In addition to the developments reported in my earlier posts on this page, further evidence supporting the use of acupuncture for hay fever, has emerged from researchers in Australia.
The study randomly allocated 175 patients with seasonal allergic rhinitis and confirmed as allergic to rye grass pollen, to receive either true acupuncture or sham acupuncture. The latter consisted of needling superficially at non-acupuncture points. Twelve sessions were given over four weeks during the pollen season in Melbourne. True acupuncture was significantly better at reducing symptom severity, namely sneezing and itchiness, and improving quality of life.
(Acupuncture for seasonal allergic rhinitis: a randomized controlled trial. Annals of Allergy, Asthma & Immunology, June 2015.)
A new meta-analysis of 13 research papers which encompassed a total of 2365 participants, suggests acupuncture helps allergic rhinitis. Not only is it safe, but the authors concluded that compared with controls, it lead to a significant reduction in nasal symptoms, medication use and serum IgE levels, coupled with quality of life improvements. The paper was published in the highly-respected American Journal of Rhinology & Allergy, along with an accompanying editorial by Dr Jeffrey Suh which points out that complementary medicine has become a popular treatment option for many patients with rhinitis and rhinosinusitis, so it is important that clinicians are aware of its use and potential benefits.
(Acupuncture for the treatment of allergic rhinitis: a systematic review and meta-analysis. American Journal of Rhinology & Allergy, Jan-Feb 2015.)
The newest guidelines issued in the US to help doctors diagnose and treat allergic rhinitis, say that acupuncture can be suggested to patients who would rather avoid drug treatment. The guidelines, issued by the Academy of Otolaryngology, are timely given that 1 in 6 Americans now suffer from some form of nasal allergy, from hayfever to pet allergy. “What we’re really talking about are allergies that are found all year-round and in every environment, whether urban or rural,” says guideline assistant chair Dr. Sandra Lin, an associate professor in the department of otolaryngology-head and neck surgery at Johns Hopkins School of Medicine in Baltimore.
Overall, the authors consider that acupuncture may help relieve symptoms and improve quality of life for people with perennial allergic rhinitis, and may also help with seasonal allergies, according to several studies.
(The US National Library of Medicine, National Institutes of Health Medline Plus, on-line 2 February 2015.)
Results of a pilot study carried by University Hospital Dresden in Germany, suggest acupuncture may be as effective as antihistamines in patients suffering from allergic rhinitis induced by house dust mites. A total of 24 such patients were treated for three weeks with either acupuncture or loratadine, a commonly-prescribed antihistamine. Patients were interviewed again at follow-up ten weeks after treatment. On the basis of patients’ subjective assessments, both treatments were considered effective, but the beneficial effects of acupuncture tended to be assessed as more persistent after treatment had ended.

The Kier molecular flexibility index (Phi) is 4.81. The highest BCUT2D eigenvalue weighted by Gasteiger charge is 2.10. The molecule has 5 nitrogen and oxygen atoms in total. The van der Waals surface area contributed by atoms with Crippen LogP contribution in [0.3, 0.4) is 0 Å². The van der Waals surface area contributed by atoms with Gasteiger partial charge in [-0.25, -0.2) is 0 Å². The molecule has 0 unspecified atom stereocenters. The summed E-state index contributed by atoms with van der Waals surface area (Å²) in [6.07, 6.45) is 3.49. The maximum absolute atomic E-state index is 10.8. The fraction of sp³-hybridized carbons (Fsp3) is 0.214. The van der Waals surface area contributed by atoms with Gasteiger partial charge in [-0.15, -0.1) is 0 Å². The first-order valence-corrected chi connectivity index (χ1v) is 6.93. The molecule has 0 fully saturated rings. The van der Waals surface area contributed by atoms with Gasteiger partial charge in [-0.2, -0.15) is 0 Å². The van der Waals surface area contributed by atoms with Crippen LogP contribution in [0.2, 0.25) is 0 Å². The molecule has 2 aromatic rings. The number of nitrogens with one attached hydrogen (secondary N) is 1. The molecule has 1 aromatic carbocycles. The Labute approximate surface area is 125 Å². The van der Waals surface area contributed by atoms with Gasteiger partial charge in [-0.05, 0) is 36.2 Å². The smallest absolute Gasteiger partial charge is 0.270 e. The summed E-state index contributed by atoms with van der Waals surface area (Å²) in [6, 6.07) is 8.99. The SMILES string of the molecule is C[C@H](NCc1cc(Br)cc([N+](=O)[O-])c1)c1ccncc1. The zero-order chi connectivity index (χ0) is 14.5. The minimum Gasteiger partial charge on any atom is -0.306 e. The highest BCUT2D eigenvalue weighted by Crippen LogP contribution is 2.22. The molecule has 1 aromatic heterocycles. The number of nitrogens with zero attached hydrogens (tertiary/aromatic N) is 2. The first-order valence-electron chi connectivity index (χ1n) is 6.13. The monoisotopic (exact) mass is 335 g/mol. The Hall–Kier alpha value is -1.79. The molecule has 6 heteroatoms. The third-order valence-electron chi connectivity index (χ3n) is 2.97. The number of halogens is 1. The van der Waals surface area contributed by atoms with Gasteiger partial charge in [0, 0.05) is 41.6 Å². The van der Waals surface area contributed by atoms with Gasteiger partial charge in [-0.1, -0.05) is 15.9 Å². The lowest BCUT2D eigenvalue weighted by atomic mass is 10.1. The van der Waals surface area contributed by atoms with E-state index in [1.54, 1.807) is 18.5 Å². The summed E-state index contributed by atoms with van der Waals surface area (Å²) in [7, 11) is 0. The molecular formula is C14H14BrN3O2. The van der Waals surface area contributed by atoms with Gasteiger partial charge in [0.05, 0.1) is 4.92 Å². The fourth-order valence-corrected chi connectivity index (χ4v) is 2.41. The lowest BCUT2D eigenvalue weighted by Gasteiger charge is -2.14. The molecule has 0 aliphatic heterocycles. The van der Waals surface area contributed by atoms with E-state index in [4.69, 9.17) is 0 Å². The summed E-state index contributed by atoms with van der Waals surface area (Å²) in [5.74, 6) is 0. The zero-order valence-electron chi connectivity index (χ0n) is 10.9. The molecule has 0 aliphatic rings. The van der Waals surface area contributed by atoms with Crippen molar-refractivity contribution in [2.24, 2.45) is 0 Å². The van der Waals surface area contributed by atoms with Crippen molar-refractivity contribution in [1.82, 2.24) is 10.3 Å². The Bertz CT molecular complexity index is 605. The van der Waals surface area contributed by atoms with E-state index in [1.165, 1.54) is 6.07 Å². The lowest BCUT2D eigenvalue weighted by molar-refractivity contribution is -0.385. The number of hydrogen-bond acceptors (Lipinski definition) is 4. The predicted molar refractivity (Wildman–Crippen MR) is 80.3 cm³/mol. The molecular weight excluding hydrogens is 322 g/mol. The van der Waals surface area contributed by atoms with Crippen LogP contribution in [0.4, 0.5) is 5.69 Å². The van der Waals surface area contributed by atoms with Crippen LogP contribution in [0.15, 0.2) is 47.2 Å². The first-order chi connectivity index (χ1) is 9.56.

The researchers conclude acupuncture is a clinically effective therapy in the treatment of persistent allergic rhinitis. The results indicate the probability of an immunomodulatory effect.
(The effectiveness of acupuncture compared to loratadine in patients allergic to house dust mites. Journal of Allergy, 5 June 2014. http://www.hindawi.com/journals/ja/2014/654632/)
A multicentre randomized trial carried out in Korea, has shown acupuncture has a significant effect on the symptoms of allergic rhinitis, compared with either sham acupuncture or no treatment.
A total of 238 patients were randomly allocated to one of three groups: true acupuncture, sham acupuncture and a waiting list control group. The acupuncture groups had sessions three times per week for four weeks. Sham acupuncture was delivered by minimal needling at non-acupoints. The waiting list group received no treatment. After treatment, the true acupuncture group exhibited a significantly better total nasal symptom score, compared with the sham and no-treatment groups. The true acupuncture group also reported significant changes in non-nasal symptoms, compared with the no-treatment group but not with the sham acupuncture group. The researchers conclude acupuncture may be a safe and effective treatment for allergic rhinitis.
Of note is the fact that the difference between true and sham acupuncture was greater after 4 weeks of follow-up than after the initial completion of acupuncture treatment. This suggests that the treatment effect was real, as the placebo effect would be expected to wear off or remain the same in prolonged trials.
(A Multicentre Randomized Controlled Trial Testing the Effects of Acupuncture on Allergic Rhinitis. European Journal of Allergy & Clinical Immunology, 18 December 2012.)